P ublic hospitals are operating at 40% capacity weighed down by lack of consumables, breakdown of equipment and an exodus of skilled personnel, a parliamentary portfolio committee heard this week.
Zimbabwe’s health sector was thrown into disarray last year after doctors went on strike citing incapacitation and lack of consumables at the country’s public hospitals.
The doctors trooped back to work last week having been on strike since September. Doctors told the parliamentary portfolio committee on Health and Child Care that working conditions have not improved at public hospitals.
The committee, which is chaired by Ruth Labode, toured Parirenyatwa Group of Hospitals and Sally Mugabe hospital.
Shingai Nyaguse, Senior Hospital Doctors Association president, told the committee that medical practitioners were still seeking a quick return to normalcy at the hospitals for them to fully carry out their duties.
She said hospitals have drastically reduced the number of critical care beds that can be used causing “avoidable loss” of lives and exposing doctors to “unwarranted blame by patients and their relatives for the loss of loved ones”.
“As an example, Parirenyatwa Hospital reduced its adult intensive care unit (ICU) beds from nine to three, Harare Hospital from 10 to two while Mpilo Hospital is operating on two adult ICU beds and United Bulawayo Hospitals (UBH) has one ICU bed being operated on a borrowed machine.
This has drastically reduced the number of major operations that can be done and made operating on elective cases nearly impossible,” Nyaguse said.
“Doctors work as a team. Senior doctors need junior and middle level doctors to be able to function well.
They are also incapacitated. Their incapacitation needs to be resolved. The public health facilities of Zimbabwe are currently not fully operating because of the current state of incapacitation of both the doctors and the hospitals.
We are operating at 40% as compared to 70% during prior to the strike by doctors.” She said hospitals have run out of essential drugs and sundries turning the working environment as “unsafe for both the patients and the doctors”.
“The hospitals have run out of consumables and drugs; and equipment is broken down or obsolete.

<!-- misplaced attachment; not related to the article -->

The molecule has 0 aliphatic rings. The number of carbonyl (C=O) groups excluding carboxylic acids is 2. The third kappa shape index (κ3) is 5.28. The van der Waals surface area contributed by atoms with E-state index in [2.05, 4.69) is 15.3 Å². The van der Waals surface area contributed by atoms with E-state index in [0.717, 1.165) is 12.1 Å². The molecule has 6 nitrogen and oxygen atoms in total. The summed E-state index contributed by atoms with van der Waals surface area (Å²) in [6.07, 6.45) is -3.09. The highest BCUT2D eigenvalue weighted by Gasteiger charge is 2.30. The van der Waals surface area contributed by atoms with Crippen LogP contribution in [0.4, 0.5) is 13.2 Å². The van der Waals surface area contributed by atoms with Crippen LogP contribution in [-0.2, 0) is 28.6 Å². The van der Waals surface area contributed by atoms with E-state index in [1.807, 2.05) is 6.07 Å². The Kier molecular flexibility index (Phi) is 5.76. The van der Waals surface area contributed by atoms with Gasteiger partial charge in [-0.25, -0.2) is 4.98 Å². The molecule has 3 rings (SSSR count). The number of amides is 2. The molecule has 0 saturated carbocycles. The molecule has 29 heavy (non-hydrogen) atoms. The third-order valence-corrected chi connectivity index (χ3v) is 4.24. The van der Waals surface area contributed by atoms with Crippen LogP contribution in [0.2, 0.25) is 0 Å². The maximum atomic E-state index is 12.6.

Even syringes, gloves, and basic bandages like plaster of Paris have run out and there seems to be no effort to restock. Improvising had become the order of the day till it could not be extended further.
Important hospital machines such as monitors and suction machines are broken down,” Nyaguse said.
The hospital, she said, had run out of clean water leaving doctors to resort to “the bucket system when preparing to carry out operations in the operating theatres” adding that the practice is associated with a high rate of infection – post operation.
She said the standard hospital operating systems were being replaced by dangerous experimentations of the Flexi hour system in health care workers.
“The patient is coming to a hospital with erratic nursing services because of the Flexi-hours system that has been implemented by the Ministry of Health and Child Care.
This has left the doctors and the hospitals incapacitated. The hospital working environment has now turned to be unsafe for both the patients and the doctors alike,” Nyaguse said.
“We have communicated with the hospital authorities and with the Minister of Health and Child Care and we have been told the system was put in place to cushion workers and increase the buying power of their salaries.
The Minister has insisted that the system shall continue despite us telling him it is killing patients. This is an unacceptable experimentation with human life.
We have made it very clear that senior doctors do not want to return to work in the current Flexi-hours system.
The health care workers must be capacitated enough for them to be able to come to work in some standard shift system that promotes good patient care.
The flexi- hour’s system in the way it is being implemented in public hospitals is a patient killer.”
Doctors returned to work after Econet Wireless founder, Strive Masiyiwa introduced a fellowship programme for doctors under the Higher Life Foundation to ensure that healthy and resilient communities is achievable through the availability of doctors.
Terms of the fellowship, which is six months long, include monthly subsistence allowances ranging from ZWL$5 000 for senior resident medical officers and junior resident medical officers to ZWL$10 000 for senior consultants.
Most doctors agreed to sign up the contract and have resumed their duties. Health and Child Care deputy minister John Mangwiro admitted that the health sector was facing challenges that needed all stakeholders to work as a team.
“I know the challenges we are facing as government we are committed to address them and this week our ministry has been asking for funds from the treasury for the health sector and that government can employ more 700 nurses to ease the staff shortages,” Mangwiro said.